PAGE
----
Leave a Comment
20 Responses
  1. NeilM says:

    It will be interesting to see how they solve this problem, if it can be solved. It’s not like you can put a sun shade up a pole 🙂 Anything added to provide ventilation, becomes a moisture ingress point.

    I have been amazed at the lengths people have gone to in the US to mount their starlink satellites. Some really crazy heights.

    There has been some rumours of alternate version of the dish, but nothing concrete. Also what do you do if you have the old version, and a new version comes along and you are having thermal shutdowns, will Starlink send you out a new version for free? I think they should.

    1. Mark Jackson says:

      If you’re on a beta system and have thus accepted the risks inherent to that, then I think they’d be unlikely to send you another £400-£500 worth of kit at no cost. But you’re right that there are very tight margins for improving the thermals, although the current dish is only their first design, so there’s probably still some scope to make it more durable.

    2. Dragon says:

      Will be interesting to see how they handle new hardware, they’ve usually been fairly forgiving in terms of replacing dishes where people have done something stupid like mow through the cable so I guess time will tell on what their policy ends up being on it.

    3. Paul. says:

      I can confirm that alternative versions of the dish will not be made of concrete.

      🙂

  2. Yatta! says:

    It’s a beta service, problems are bound to come-up. As with SpaceX’s rapid iterative / fix it when it breaks development process, now that it’s been identified, this issue will almost certainly be quickly resolved.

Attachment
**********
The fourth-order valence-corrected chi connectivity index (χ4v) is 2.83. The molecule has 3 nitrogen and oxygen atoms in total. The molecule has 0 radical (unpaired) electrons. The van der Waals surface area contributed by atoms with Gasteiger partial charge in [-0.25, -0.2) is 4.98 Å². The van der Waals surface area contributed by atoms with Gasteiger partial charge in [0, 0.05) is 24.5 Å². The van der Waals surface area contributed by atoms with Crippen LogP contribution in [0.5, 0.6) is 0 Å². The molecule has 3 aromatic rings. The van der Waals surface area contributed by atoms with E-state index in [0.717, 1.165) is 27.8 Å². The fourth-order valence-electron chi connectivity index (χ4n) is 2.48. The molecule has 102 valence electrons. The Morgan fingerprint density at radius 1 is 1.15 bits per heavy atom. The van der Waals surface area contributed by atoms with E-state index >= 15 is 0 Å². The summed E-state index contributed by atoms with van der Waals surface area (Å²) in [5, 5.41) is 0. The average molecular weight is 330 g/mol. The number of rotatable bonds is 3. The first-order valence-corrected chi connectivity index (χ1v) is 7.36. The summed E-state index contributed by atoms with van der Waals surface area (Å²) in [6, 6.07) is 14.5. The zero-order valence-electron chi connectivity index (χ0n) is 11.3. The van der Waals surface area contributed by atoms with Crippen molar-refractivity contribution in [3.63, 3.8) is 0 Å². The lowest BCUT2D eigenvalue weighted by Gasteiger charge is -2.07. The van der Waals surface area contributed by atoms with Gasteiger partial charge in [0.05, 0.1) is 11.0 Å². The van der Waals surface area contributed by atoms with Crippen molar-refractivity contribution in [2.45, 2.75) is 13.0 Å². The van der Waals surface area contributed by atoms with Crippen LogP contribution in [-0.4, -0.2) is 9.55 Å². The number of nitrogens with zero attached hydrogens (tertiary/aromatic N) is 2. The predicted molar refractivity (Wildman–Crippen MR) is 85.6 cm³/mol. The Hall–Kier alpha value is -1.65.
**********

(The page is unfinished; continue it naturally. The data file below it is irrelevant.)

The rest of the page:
3. Nick Roberts says:

    Presume this is just thermal expansion changing the focus for the lnb ?

    So heat sinks on the dish backside and a motorised, self positioning lnb. And/or, perhaps the gating technology used in phased-array scanning radar could be used to constantly optimise the position of the lnb.

    Modification of the dish to produce a virtual lnb – say three mini lnbs positioned @120 degree intervals 2/3 along the dish radius from which a calculated virtual signal could be derived – a bit like the combination of multiple radio astronomy telescopes.

    1. NotJeff says:

      Starlink terminals don’t work anything like this. There is no LNB or any moving parts after the initial positioning. Comms-wise they are entirely solid state.

    2. Damien says:

      @Nick

      Google “Phased Array” and educated yourself please.

  4. Nick Roberts says:

    Still really none the wiser after reading Wiki articles on Starlink, V-Band, LEO and Van Allen Belts.